The "why should you care?" part is much harder to answer, so I'll just start with who I am =). I'm Brian McMaster, and I'm a Test Architect at Microsoft. I'm currently working on "Cider." Cider is the codename for the line of business application designer for Windows Presentation Foundation (aka Avalon) apps. I will continue to call WPF, "Avalon," because it's a much more elegant name and easier to type =). Avalon is an extremely cool framework, and Cider is shaping up to be an awesome designer for these types of applications. Some of the other products I have worked on in the past are Access, Visual Basic, Visual InterDev, and Windows Forms.
I've been working at Microsoft full-time for almost exactly 9 years (excluding a few internships that I worked while in college). In fact, that reminds me that I need to buy a bunch of M & M's. There's a silly tradition at Microsoft where you put x number of pounds of M&M's outside your office where x is equal to the number of years you've been working there. At 10 years, there's another silly tradition where the company gives you 10 shares of Microsoft stock. Of course, since the stock experts have told me that Microsoft is more of a value stock now instead of a growth stock, this means that my 10 shares will not appreciate in the way that shares have in the past.
When I first started working here, there were daily conversations about stock prices amongst the employees. Sample applications for app-writing contests often involved writing the coolest ticker controls, or stock option vesting applications. Back then the 10 shares might have become exceptionally valuable in short order due to splits. 10-20-40-80-160, possibly several thousand dollars worth =). Ah, but we must not give up. With XBox already out, and Vista coming out, and a new Office, and of course Visual Studio + Cider, we have a lot of potential.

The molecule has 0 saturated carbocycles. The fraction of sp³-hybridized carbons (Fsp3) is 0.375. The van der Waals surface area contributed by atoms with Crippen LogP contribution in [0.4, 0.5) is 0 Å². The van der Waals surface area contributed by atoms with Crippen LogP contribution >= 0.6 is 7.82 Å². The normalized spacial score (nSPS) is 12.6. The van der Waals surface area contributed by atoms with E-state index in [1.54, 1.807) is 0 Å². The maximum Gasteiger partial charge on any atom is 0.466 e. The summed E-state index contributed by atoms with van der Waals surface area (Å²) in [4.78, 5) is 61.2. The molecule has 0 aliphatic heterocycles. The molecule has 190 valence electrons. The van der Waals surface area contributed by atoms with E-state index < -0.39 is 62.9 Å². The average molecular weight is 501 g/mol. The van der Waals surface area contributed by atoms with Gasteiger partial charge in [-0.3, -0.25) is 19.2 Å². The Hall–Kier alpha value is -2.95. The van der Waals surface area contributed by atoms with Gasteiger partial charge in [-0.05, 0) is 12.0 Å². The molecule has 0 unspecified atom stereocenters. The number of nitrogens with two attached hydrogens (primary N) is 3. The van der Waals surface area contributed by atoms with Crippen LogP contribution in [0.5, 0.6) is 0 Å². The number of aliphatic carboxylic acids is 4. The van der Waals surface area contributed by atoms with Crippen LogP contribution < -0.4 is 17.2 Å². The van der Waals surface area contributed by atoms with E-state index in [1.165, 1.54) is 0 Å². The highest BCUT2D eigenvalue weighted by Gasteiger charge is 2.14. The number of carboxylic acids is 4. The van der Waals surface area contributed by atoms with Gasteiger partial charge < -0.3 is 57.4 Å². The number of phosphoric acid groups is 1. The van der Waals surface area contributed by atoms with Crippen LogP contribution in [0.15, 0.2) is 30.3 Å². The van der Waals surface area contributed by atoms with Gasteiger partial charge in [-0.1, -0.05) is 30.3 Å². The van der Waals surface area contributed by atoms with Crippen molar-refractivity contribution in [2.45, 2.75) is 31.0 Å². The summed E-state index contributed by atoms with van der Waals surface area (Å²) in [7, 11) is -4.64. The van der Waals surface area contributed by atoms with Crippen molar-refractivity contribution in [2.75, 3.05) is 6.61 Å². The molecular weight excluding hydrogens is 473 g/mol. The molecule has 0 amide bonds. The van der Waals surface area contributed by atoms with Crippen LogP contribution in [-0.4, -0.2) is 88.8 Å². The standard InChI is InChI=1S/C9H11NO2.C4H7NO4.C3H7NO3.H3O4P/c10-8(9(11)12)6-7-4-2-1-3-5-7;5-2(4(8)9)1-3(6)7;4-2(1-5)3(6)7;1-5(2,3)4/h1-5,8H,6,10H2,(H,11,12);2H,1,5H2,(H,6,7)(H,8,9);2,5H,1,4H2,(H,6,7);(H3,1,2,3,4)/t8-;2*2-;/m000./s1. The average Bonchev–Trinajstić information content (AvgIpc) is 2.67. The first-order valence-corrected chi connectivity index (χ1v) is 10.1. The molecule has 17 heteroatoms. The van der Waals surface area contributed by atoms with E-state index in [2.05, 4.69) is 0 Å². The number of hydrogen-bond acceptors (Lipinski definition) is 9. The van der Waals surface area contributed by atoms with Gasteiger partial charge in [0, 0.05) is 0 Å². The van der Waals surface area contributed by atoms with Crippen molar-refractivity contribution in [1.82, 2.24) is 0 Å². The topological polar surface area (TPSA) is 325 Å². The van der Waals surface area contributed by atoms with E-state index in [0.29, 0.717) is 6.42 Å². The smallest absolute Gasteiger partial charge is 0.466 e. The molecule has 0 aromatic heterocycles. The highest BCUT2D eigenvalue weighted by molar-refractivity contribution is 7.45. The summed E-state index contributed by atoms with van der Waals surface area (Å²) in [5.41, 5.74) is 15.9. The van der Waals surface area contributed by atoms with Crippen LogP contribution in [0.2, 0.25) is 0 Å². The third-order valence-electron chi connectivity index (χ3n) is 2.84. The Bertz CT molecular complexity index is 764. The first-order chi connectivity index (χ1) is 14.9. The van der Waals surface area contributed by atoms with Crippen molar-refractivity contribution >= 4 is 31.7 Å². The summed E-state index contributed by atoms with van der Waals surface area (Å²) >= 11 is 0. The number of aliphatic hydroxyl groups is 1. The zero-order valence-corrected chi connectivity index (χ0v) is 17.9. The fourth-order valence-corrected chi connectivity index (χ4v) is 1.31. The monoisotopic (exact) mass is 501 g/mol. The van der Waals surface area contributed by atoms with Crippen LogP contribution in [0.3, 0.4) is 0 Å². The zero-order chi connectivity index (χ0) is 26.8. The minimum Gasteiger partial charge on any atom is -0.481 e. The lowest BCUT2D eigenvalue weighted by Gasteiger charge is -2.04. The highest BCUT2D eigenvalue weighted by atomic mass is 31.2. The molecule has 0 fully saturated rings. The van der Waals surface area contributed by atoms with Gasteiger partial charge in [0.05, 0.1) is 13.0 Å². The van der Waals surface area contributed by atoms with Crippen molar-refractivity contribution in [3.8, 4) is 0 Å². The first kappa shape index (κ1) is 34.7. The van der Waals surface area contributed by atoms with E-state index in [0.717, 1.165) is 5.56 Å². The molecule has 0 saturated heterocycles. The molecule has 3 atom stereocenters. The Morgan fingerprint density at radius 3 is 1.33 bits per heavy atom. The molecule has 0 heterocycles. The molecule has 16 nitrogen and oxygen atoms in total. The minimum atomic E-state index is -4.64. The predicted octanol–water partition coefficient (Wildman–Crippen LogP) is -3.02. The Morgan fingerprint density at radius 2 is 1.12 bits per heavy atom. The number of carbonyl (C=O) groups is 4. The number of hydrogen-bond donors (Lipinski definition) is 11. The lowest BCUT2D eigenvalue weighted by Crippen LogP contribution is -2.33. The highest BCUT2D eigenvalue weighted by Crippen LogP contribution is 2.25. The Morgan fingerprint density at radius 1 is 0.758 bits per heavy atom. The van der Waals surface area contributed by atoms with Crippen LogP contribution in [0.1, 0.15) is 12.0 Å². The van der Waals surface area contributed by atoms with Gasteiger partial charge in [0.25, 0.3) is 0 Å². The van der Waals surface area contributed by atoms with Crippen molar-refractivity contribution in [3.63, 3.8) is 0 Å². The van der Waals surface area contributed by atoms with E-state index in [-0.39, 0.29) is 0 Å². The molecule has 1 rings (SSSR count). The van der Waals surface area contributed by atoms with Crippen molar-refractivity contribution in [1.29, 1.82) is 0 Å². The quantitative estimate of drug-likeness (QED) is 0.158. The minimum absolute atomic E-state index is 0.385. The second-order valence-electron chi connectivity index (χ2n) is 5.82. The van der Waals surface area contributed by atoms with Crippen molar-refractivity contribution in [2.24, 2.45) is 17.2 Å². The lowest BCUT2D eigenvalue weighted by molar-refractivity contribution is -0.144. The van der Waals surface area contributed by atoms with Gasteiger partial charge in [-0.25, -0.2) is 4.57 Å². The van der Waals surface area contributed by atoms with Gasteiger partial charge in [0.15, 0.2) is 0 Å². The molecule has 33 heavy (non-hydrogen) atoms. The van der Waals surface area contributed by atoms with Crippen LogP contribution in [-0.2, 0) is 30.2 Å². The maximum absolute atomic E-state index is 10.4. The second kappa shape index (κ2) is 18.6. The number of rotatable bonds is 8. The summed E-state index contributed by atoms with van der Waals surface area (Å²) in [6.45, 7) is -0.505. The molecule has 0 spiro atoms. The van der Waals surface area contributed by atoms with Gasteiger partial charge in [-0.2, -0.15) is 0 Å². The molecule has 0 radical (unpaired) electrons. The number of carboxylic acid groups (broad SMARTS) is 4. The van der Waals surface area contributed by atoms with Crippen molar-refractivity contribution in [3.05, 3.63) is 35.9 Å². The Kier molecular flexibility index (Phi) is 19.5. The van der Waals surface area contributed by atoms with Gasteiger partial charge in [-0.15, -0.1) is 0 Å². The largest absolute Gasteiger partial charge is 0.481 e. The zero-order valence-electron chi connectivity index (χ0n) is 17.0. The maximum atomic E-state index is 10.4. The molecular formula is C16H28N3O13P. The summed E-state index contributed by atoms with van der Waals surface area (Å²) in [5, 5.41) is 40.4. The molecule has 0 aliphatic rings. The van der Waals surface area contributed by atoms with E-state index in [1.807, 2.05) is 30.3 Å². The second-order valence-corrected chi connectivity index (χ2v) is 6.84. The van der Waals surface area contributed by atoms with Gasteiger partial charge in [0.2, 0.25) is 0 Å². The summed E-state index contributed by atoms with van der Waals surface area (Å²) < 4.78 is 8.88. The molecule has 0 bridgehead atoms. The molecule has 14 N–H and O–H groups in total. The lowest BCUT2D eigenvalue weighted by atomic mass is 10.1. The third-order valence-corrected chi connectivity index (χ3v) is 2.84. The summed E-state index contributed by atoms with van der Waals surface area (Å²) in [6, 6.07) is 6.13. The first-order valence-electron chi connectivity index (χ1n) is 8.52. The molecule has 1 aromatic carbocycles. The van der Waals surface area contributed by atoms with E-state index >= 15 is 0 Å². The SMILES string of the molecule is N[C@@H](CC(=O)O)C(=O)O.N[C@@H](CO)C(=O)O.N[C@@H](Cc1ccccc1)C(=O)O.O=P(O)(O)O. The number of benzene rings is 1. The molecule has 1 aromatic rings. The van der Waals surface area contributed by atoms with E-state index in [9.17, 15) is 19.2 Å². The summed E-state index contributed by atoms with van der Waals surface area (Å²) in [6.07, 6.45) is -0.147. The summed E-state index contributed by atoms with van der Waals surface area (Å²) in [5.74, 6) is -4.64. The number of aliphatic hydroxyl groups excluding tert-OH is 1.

So getting back to why you might care. My main expertise at Microsoft has revolved around automated testing. I've worked on various automated testing tools for technologies like HTML, Win32, Office, Windows Forms, and now Avalon. Windows Forms has some subtle (and some not-so-subtle) differences from Win32 which makes it tricky to automate your applications. So far, we've done a less than optimal job of helping our customers automate the testing of their Windows Forms applications. This is something we're trying to remedy as quickly as possible with our next version of Visual Studio Team System. In order to help explain the diferences and offer some guidance for our customers on how they might adapt their existing automated tools to Windows forms, I wrote this MSDN article. http://msdn2.microsoft.com/en-us/library/ms996405.aspx. It's certainly not a great article, but it is pretty good at describing the Windows Forms technology from an automation perspective.
I have a few more blog entries in mind right now, so hopefully, I'll be able to provide some useful tips and articles in the future.